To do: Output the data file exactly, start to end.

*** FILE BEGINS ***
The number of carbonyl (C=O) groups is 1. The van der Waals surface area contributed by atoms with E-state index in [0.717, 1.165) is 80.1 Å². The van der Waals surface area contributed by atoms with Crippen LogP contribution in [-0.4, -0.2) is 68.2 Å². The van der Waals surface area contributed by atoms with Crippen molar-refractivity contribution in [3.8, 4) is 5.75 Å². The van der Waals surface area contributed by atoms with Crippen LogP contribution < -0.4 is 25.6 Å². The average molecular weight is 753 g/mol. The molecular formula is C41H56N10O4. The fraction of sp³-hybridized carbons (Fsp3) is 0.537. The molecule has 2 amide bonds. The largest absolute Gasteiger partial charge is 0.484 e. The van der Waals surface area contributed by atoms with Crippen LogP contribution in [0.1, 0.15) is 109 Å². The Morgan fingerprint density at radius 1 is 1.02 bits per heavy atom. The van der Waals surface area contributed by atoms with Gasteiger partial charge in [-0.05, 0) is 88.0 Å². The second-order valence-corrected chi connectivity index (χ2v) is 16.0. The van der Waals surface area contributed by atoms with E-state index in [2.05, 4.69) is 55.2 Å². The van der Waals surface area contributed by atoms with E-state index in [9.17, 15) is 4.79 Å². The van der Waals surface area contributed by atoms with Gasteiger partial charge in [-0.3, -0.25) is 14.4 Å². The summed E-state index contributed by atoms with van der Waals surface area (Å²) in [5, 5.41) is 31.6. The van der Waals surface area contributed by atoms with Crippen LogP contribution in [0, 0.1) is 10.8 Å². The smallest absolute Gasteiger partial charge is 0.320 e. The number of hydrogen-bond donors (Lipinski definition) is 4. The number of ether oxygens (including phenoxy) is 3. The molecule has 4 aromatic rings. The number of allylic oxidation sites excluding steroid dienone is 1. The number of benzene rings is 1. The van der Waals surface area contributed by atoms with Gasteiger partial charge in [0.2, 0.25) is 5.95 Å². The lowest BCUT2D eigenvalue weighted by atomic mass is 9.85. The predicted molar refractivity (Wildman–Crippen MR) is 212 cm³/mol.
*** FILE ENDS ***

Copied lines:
The number of carbonyl (C=O) groups is 1. The van der Waals surface area contributed by atoms with E-state index in [0.717, 1.165) is 80.1 Å². The van der Waals surface area contributed by atoms with Crippen LogP contribution in [-0.4, -0.2) is 68.2 Å². The van der Waals surface area contributed by atoms with Crippen molar-refractivity contribution in [3.8, 4) is 5.75 Å². The van der Waals surface area contributed by atoms with Crippen LogP contribution < -0.4 is 25.6 Å². The average molecular weight is 753 g/mol. The molecular formula is C41H56N10O4. The fraction of sp³-hybridized carbons (Fsp3) is 0.537. The molecule has 2 amide bonds. The largest absolute Gasteiger partial charge is 0.484 e. The van der Waals surface area contributed by atoms with Crippen LogP contribution in [0.1, 0.15) is 109 Å². The Morgan fingerprint density at radius 1 is 1.02 bits per heavy atom. The van der Waals surface area contributed by atoms with Gasteiger partial charge in [-0.05, 0) is 88.0 Å². The second-order valence-corrected chi connectivity index (χ2v) is 16.0. The van der Waals surface area contributed by atoms with E-state index in [2.05, 4.69) is 55.2 Å². The van der Waals surface area contributed by atoms with E-state index in [9.17, 15) is 4.79 Å². The van der Waals surface area contributed by atoms with Gasteiger partial charge in [-0.3, -0.25) is 14.4 Å². The summed E-state index contributed by atoms with van der Waals surface area (Å²) in [5, 5.41) is 31.6. The van der Waals surface area contributed by atoms with Crippen LogP contribution in [0, 0.1) is 10.8 Å². The smallest absolute Gasteiger partial charge is 0.320 e. The number of hydrogen-bond donors (Lipinski definition) is 4. The number of ether oxygens (including phenoxy) is 3. The molecule has 4 aromatic rings. The number of allylic oxidation sites excluding steroid dienone is 1. The number of benzene rings is 1. The van der Waals surface area contributed by atoms with Gasteiger partial charge in [0.2, 0.25) is 5.95 Å². The lowest BCUT2D eigenvalue weighted by atomic mass is 9.85. The predicted molar refractivity (Wildman–Crippen MR) is 212 cm³/mol.